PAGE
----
Here are 10 important guidelines for doctors to follow when writing their own blogs.
Should the most nationally recognized physician bloggers be proud of their work? Yes and no.
Over the past two weeks, there have been more than 30 medical blogs mentioned in various articles in medical journals. They were celebrated for the physicians’ leadership in blogging and paving the way for adoption of social media among medical professionals. Indeed, the content my firm found on those blogs was a wealth of the most important information those doctors’ patients would ever find on the internet.
However, after a brief analysis of those blogs, there’s nothing to celebrate. These doctors spent countless hours of writing amazing articles but aside from the three to five blog posts on the home page, the rest of the several hundred articles and videos were impossible to find. Some of these doctors have been blogging for months and years, and frankly all 30 of them made serious mistakes, in my opinion. It’s difficult to understand why such reputable doctors with national recognition have such poorly managed blogs with no plans for long-term ROI.
In this article we will explore the 10 most important guidelines for doctors to follow when writing for their blogs.
1. Look at the doctor’s bog as a way to establish your credibility and expertise in the field. This is your way to not only gain recognition but help people identify with you as a person. It’s OK for you to hire someone to help you write it, just be sure to put your personality into it. But I will say the best physician blogs are always written by the doctors themselves.
2. Focus your blog. Focus on the one thing you want your blog to accomplish and stick with it. Don’t change the focus; don’t start blogging about different topics. If you’re writing about knee injuries, stick to knee injuries, prevention, surgeries, articles, news, etc. … about knee injuries. Don’t start going on about your political views. It’s OK to celebrate a new hire, recognition for something, a TV appearance, but keep it focused.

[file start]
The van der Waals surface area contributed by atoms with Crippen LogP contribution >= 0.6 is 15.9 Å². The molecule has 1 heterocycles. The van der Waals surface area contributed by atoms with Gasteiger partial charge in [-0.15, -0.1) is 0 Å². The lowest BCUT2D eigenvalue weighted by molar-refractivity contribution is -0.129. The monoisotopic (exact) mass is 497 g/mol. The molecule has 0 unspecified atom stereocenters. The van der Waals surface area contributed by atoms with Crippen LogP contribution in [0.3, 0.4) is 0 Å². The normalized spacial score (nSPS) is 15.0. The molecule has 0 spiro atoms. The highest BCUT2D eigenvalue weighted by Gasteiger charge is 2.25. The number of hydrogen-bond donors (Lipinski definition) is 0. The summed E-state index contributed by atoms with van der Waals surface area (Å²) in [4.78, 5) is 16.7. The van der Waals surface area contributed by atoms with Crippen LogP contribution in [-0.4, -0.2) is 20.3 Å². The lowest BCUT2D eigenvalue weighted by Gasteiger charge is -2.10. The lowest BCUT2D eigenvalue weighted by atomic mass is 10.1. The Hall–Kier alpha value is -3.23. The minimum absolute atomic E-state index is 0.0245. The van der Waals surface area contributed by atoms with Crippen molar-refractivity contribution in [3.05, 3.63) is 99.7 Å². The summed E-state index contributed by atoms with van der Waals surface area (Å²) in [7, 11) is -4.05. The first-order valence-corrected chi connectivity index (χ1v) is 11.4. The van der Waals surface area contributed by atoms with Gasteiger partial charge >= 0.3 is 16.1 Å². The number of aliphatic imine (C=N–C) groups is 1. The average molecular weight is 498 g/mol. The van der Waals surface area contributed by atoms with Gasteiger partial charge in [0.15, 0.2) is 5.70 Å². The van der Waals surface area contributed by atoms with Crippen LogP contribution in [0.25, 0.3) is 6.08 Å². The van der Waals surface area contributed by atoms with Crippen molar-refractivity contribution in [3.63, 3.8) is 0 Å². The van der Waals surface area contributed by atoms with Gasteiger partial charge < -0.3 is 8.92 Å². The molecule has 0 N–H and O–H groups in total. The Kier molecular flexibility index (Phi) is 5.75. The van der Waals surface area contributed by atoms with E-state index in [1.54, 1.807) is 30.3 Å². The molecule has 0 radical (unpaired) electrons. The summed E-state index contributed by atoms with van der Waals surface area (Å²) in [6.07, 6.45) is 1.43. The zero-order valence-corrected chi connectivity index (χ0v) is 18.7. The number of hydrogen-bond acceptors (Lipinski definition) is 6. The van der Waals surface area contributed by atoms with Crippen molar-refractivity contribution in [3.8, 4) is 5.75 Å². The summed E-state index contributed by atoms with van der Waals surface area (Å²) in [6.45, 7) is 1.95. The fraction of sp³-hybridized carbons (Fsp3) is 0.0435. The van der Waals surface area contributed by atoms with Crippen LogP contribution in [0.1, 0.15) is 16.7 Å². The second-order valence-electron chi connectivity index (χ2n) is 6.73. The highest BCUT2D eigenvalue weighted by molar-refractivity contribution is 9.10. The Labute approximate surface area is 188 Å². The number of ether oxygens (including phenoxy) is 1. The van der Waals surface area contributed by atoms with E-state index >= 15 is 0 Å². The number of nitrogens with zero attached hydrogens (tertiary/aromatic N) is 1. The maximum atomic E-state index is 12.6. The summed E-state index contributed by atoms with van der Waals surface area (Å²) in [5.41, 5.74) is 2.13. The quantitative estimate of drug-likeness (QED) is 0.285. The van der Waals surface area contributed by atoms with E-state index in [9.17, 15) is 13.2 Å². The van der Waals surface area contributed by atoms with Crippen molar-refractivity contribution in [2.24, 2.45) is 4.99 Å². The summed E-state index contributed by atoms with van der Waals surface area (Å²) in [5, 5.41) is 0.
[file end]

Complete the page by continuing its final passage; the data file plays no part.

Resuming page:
3. Don’t write about anything and everything; plan for your articles to have a return on investment. If you think your post is not going to be relevant a week from now, don’t write it. Keep building a positive image. Don’t write about controversial topics, especially if your blog is focused.
4. Categorize everything. I’ve seen blogs that have hundreds of articles on them, but who cares if patients can’t find any of them that are relevant to their needs? Do you think all those tags Wordpress blogs are famous for helps patients find relevant information? No way. If anything they make the blogs look like an art project rather than something that is supposed to be treated as the most trusted source of information on the Internet for your patients. Without categories, blog posts have a lifetime until your next blog post. Why spend 15 minutes to30 minutes of your life on something that will disappear in a week? For example, categorize your knee injury blog posts into prevention, exercises to strengthen muscles, nutrition, prep for surgery, etc. Before their appointment, send your patient a link to the category!
5. Separate your blog for patients and referring physicians.
6. Incorporate medical SEO; plan for long-term success with your blog. Create titles and descriptions for your blog posts that will have meaning for years to come. Plan on using key phrases that your patients are using in your blogs. Hire a medical marketer to go over the blog articles to re-optimize and categorize them. You may pay $20 to$50 per blog post but you can ensure these posts will have meaning and will be found on Google. Some marketing companies incorporate this into their monthly maintenance plans for blogs and websites and that’s a great deal if you don’t have to pay extra for this.
7. Make sure every blog post has a different title and description.
8. Incorporate your contact information into every page. It’s the greatest sin if patients can’t find a way to contact you.
9. Keep your blog posts for local doctors and patients. The biggest ROI is that your blog will save thousands of dollars on promoting your expertise and practice. Make sure your address is on every page.
10. Pick topics that are dear to your patients. Ask them during the office visit what information they want to see, or would have loved to see before their visit. Start prescribing your blog as an educational tool for patients before they come see you. Take pride in prescribing your blog. You will receive great satisfaction when your patients start thanking you for it.
Next week we’ll talk about some of the best topics to discuss in your blog.
Find out more about Simon Sikorski and our other Practice Notes bloggers.